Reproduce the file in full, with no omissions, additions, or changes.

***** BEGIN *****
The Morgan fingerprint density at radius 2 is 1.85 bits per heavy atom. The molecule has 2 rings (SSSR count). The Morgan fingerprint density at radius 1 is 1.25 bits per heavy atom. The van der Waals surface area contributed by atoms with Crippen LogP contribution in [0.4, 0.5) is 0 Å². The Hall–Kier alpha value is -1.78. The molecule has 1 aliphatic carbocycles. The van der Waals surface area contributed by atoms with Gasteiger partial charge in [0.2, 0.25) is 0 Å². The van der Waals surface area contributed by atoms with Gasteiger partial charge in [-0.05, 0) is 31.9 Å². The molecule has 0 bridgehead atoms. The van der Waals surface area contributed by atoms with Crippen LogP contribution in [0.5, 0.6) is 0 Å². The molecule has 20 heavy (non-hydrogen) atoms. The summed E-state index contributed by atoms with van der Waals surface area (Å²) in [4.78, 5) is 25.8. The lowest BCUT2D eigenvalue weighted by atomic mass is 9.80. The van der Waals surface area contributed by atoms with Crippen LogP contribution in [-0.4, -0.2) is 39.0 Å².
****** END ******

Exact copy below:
The Morgan fingerprint density at radius 2 is 1.85 bits per heavy atom. The molecule has 2 rings (SSSR count). The Morgan fingerprint density at radius 1 is 1.25 bits per heavy atom. The van der Waals surface area contributed by atoms with Crippen LogP contribution in [0.4, 0.5) is 0 Å². The Hall–Kier alpha value is -1.78. The molecule has 1 aliphatic carbocycles. The van der Waals surface area contributed by atoms with Gasteiger partial charge in [0.2, 0.25) is 0 Å². The van der Waals surface area contributed by atoms with Gasteiger partial charge in [-0.05, 0) is 31.9 Å². The molecule has 0 bridgehead atoms. The van der Waals surface area contributed by atoms with Crippen LogP contribution in [0.5, 0.6) is 0 Å². The molecule has 20 heavy (non-hydrogen) atoms. The summed E-state index contributed by atoms with van der Waals surface area (Å²) in [4.78, 5) is 25.8. The lowest BCUT2D eigenvalue weighted by atomic mass is 9.80. The van der Waals surface area contributed by atoms with Crippen LogP contribution in [-0.4, -0.2) is 39.0 Å².